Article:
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Are your accounts hindering your fundraising?

Howard Lake | 25 May 2016 | Blogs

In recent weeks, I have spoken to several charities that are struggling to raise funds from grant makers because of issues in their accounts. These have included large reserves, high operating costs and deficits.
These can be killer issues for many funders, who will scrutinise your accounts to make sure you are soundly run and are offering best value. If they spot issues they do not like, they will often reject your appeal out of hand, without asking for an explanation. So what can you do?

Talk to your finance manager

If your accounts are showing any difficult issues, you need to explain these properly. All too often, accounts are put together by a charity’s accountants with no reference to the fundraising team or any understanding of their impact on funding.
So the first thing to do is to raise any difficulties with your finance manager to explain the issues. For your next set of accounts, ask if you can have sight of them before they are signed off and have the opportunity to add to the notes explaining any items that may raise eyebrows.
You can also suggest designating a portion of free reserves for specific purposes, which may help to reduce the impression of high reserves, if this is a problem for your charity.
Basically, anything unusual needs to be fully explained and justified. Do not just hope that funders will not spot it (they will!). So there are things you can do to improve your next set of accounts to use in fundraising.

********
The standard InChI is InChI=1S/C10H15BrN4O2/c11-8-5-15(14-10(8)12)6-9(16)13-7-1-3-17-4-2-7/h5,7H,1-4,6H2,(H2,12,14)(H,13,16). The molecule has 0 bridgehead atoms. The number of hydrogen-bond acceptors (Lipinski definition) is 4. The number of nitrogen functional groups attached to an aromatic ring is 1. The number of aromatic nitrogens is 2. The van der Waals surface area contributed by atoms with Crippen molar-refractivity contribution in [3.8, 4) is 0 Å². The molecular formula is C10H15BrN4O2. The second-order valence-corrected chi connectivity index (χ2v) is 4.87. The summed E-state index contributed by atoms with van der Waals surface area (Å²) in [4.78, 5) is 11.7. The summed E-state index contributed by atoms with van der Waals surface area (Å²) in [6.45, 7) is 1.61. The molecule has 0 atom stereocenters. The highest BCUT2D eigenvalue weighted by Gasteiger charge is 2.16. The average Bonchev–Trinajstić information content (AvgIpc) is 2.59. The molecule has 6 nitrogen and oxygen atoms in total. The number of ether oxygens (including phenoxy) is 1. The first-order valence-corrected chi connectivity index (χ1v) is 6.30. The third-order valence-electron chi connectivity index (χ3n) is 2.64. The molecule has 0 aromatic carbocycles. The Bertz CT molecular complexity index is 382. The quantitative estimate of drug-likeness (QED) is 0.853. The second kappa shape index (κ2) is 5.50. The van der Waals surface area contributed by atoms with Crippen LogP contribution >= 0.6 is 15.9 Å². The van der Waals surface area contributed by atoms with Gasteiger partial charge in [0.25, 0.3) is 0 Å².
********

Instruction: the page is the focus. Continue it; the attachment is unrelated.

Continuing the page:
Prepare a supporting statement

What, however, if you are already working with a very difficult set of accounts and will have to wait months before your new ones are produced? Here, you may need some help in preparing a supporting statement to aid fundraising. This is a short document (often one page of A4) that picks up any unusual items in the accounts and explains them carefully, so that funders get a proper picture of your finances. This can then be sent with your appeals to pre-empt any difficulties.
It is not a foolproof solution but we have written many of these over the years and they can sometimes make all the difference between success and failure.


Recruiting and managing millennials, a course by Bruce Tait.

FRS102 next year

One other thing to be aware of in connection with your accounts and fundraising is the impact next year of FRS102, which will introduce some important changes in how charities will be required to report income. Currently, SORP requires income to be shown when you are 100% certain (or near enough) that the money will come in. In future, however, charities will be required to show income – for example from legacies or in grants notified – at the point of notification, not when the cash comes in. In other words, the funds will appear sooner in the accounts than at present, which might lead to a surplus being shown (and certainly sooner than before).

Investment property

The other major change relates to the treatment of investment property. In future, any change in valuation will have to be shown in the income and expenditure statement (even if it has not been sold). This could easily give a misleading picture of your finances if your charity owns property and is likely to be something else that you will need to explain carefully to grant makers, so that they do not misunderstand your real financial position.
Clearly, if you have specific accounting questions, you will need to speak to your finance manager and your accountants. This will be especially true in future if your charity is affected by any of the new changes mentioned. But the good news is that, from a fundraising point of view, there are things you can do to address issues in the accounts by explaining and justifying them before they become a problem –  and help is available if you need it.